Environmental Justice

6, 7, 8
Keywords & Concepts: 

Young people learn about environmental stewardship and its importance to all people. They carry out a service project that demonstrates environmental stewardship.

PrintOne 45 Minute Session

The learner will:

  • research facts and stories about environmental stewardship and environmental justice. 
  • take action and promote the importance of environmental justice.
  • service: to provide a community or organization with something that it needs
  • donate: to give or present something, especially to a charitable organization or other good cause
  • environment: the natural world, within which people, animals, and plants live.
  • justice: fairness or reasonableness, especially in the way people are treated or decisions are made


  1. Define Environmental Justice as the conditions in which everyone, of all races and economic statuses, is able to live and work in a safe and clean environment.

    Environmental injustice occurs when certain groups carry a greater share of environmental risks and hazards and lack the power to influence decisions about the environment. This includes dumping in hazardous waste sites, landfills, and incinerators in communities with large minority and poor populations. Environmental injustice can also exist on an international scale. A major form of injustice occurs when developed countries produce dangerous chemicals and export them to developing countries with relaxed environmental laws.

  2. Read a variety of resources to identify reliable facts and stories about the climate crisis and environmental justice. These questions can help facilitate discussion.

    • Describe the climate crisis and how it came to be.
    • In what ways are some populations more impacted than others by damaging environmental practices?
    • What impact can youth like Greta Thunberg have on environmental policies?
    • What are some examples of environmental injustice in your own community? What are some steps you can take to combat this injustice?
    • What can anyone do to raise awareness of injustice or take action to reverse environmental damage?
  3. Example 1: On May 17, 2005, French aircraft carrier Clemenceau returned to France after being prohibited from entering a shipyard in India. Earlier in the year, a French shipping agency had signed a deal with the French navy to remove asbestos material from the ship before it could be sold. The shipping company claimed to remove all but 45 tons of asbestos. However, further investigation by various environmental groups found that between 500 and 1000 tons of asbestos remained in the ship. When the Indian government refused to allow the ship to dock, due to a lack of clear documentation about its toxic contents, the French President was forced to recall the ship back to France.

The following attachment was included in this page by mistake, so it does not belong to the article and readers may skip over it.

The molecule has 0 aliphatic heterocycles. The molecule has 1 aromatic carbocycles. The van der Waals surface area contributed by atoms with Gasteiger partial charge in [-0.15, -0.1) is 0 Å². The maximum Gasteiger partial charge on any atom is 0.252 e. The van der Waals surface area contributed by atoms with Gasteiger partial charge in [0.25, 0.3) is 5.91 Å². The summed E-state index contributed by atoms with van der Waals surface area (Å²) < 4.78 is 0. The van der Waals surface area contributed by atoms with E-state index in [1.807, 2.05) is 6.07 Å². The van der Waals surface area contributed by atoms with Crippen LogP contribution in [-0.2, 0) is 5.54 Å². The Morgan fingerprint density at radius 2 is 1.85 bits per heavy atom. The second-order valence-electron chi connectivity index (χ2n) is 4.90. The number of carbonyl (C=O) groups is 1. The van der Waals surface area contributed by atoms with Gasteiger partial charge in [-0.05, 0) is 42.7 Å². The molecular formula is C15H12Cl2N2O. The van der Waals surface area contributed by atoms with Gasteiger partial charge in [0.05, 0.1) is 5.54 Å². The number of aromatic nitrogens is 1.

Example 2: The poor, rural, rice-growing community of Guiyu in China has been transformed into a booming electronic waste processing center. Laborers at an electronic waste disposal site regularly burn circuit boards and plastics from old computers. They pour acid on electronic parts to extract silver, gold and other valuable metals. According to reports, nearly 80 percent of the children in Guiyu suffer from lead poisoning.

  4. Remind youth that in learning about Dr. Martin Luther King, Jr., they learned about how one person can make a difference through service. It is everyone’s responsibility to help address global issues. Just as Dr. King and Greta Thunberg have demonstrated their dedication to helping others through social activism, young people can demonstrate service by caring for the environment in every area of the community and world.

  5. Brainstorm ideas for an environmental stewardship service project, locally or globally. It is helpful to contact a local nonprofit that addresses environmental issues to ask about needs and ways to address them.

Philanthropy Framework

  1. Strand PHIL.I Definitions of Philanthropy
    1. Standard DP 01. Define Philanthropy
      1. Benchmark MS.1 Define philanthropy as individuals and organizations providing their time, talent, and/or treasures intended for the common good throughout history and around the world. Give examples.
  2. Strand PHIL.II Philanthropy and Civil Society
    1. Standard PCS 07. Skills of Civic Engagement
      1. Benchmark MS.4 Analyze information to differentiate fact from opinion based on the investigation of issues related to the common good.
  3. Strand PHIL.III Philanthropy and the Individual
    1. Standard PI 01. Reasons for Individual Philanthropy
      1. Benchmark MS.4 Identify and describe the actions of how citizens act for the common good.
  4. Strand PHIL.IV Volunteering and Service
    1. Standard VS 01. Needs Assessment
      1. Benchmark MS.1 Identify a need in the school, local community, state, nation, or world.
    2. Standard VS 03. Providing Service
      1. Benchmark MS.1 Provide a needed service.
      2. Benchmark MS.5 Articulate and demonstrate the safety procedures that are part of the volunteer experience.
    3. Standard VS 05. Integrating the Service Experience into Learning
      1. Benchmark MS.3 Identify outcomes from the service.